FILIPINO climate campaigners urged wealthy countries for non-debt finance to save the planet, as world leaders gathered during the opening day of the Paris Summit for a New Global Financial Pact on Thursday, June 22, 2023.

“In the midst of the multiple crises that are pushing billions of people into extreme poverty and the planet over disastrous tipping points, we are witnessing the rise of flawed and deceptive initiatives that claim to address the need for financial solutions to support developing countries,” said Lidy Nacpil, coordinator of Asian Peoples’ Movement on Debt and Development (APMDD).

In a protest rally in front of the Embassy of France in Makati City, APMDD members and other allied groups called on participating countries in the summit to acknowledge their responsibility to provide “reparations which include adequate and unconditional non-debt creating finance to save people and the planet.”

"We reject the push for more debt-creating finance, profit-oriented private investments, and flawed market based schemes supposedly to support development and climate actions in the Global South. We are not asking for charity or aid. Instead, we demand reparations and justice from the wealthy countries of Global North for the huge historical, social, ecological and climate debts they owe our people," added Nacpil in a statement.

The Philippine climate campaigners include women's group Oriang, Philippine Movement for Climate Justice (PMCJ), Sanlakas, and Bukluran ng Manggagawang Pilipino (BMP).

They joined in the Asia-wide protests in city landmarks and in front of the French embassy in Dhaka, New Delhi, Jakarta, Lahore, Kathmandu, and Colombo.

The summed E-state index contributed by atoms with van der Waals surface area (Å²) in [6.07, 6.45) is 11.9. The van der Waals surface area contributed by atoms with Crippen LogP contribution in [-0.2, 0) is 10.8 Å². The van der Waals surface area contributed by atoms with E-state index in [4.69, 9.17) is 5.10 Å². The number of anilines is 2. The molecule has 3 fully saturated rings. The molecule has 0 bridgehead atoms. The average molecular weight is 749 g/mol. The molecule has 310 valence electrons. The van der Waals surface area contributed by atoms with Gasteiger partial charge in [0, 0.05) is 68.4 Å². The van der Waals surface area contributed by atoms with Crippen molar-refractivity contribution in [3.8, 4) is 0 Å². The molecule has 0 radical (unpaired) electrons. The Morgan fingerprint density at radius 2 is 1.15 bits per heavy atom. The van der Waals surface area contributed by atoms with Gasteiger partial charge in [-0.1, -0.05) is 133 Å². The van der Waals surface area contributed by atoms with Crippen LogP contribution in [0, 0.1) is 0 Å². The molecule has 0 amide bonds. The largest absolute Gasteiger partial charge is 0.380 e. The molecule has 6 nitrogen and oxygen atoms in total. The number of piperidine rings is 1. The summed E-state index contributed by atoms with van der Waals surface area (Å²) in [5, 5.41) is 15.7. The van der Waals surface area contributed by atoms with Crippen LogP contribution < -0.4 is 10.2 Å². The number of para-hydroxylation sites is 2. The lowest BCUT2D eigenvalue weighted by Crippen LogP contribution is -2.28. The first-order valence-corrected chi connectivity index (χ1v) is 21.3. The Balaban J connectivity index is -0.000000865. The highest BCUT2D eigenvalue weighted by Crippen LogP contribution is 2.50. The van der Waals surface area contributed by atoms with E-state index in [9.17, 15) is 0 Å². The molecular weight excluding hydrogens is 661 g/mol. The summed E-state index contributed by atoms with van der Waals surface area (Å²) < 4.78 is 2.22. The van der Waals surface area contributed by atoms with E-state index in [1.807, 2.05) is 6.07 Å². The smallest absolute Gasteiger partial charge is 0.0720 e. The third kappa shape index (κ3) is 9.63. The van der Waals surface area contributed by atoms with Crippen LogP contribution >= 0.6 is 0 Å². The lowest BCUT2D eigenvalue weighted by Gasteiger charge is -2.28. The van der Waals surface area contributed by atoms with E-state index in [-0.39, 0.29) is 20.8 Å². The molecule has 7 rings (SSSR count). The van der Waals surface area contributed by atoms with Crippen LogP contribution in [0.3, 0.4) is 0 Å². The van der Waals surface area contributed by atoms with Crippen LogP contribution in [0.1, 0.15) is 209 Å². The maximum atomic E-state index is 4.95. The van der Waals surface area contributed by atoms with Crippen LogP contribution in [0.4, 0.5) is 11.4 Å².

Citing a study, APMDD said that rich industrialized countries, big oil corporations, and billionaires with substantial financial investments in carbon-emitting companies "are most responsible for climate change."

"Some 23 rich industrialized countries are responsible for 50 percent of all historical emissions and 125 billionaires are each responsible for one million times more greenhouse gas emissions than the average person," Nacpil said.

The two-day summit chaired by French President Emmanuel Macron brought together heads of state, leaders of international financing organizations, and the private sector to build a consensus on a push for a new global finance pact to fund Sustainable Development Goals (SDGs) targets and the decarbonization of economies.

“A new study calculates that rich, industrialized countries responsible for excessive levels of greenhouse gas emissions could be liable to pay $170 trillion in climate reparations by 2050 to ensure targets to address climate change impacts are met,” the group said.

“Almost $6 trillion annually is proposed to be paid to historically low polluting developing countries that must transition away from fossil fuels despite not having yet used their ‘fair share’ of the global carbon budget,” it added. (SunStar Philippines)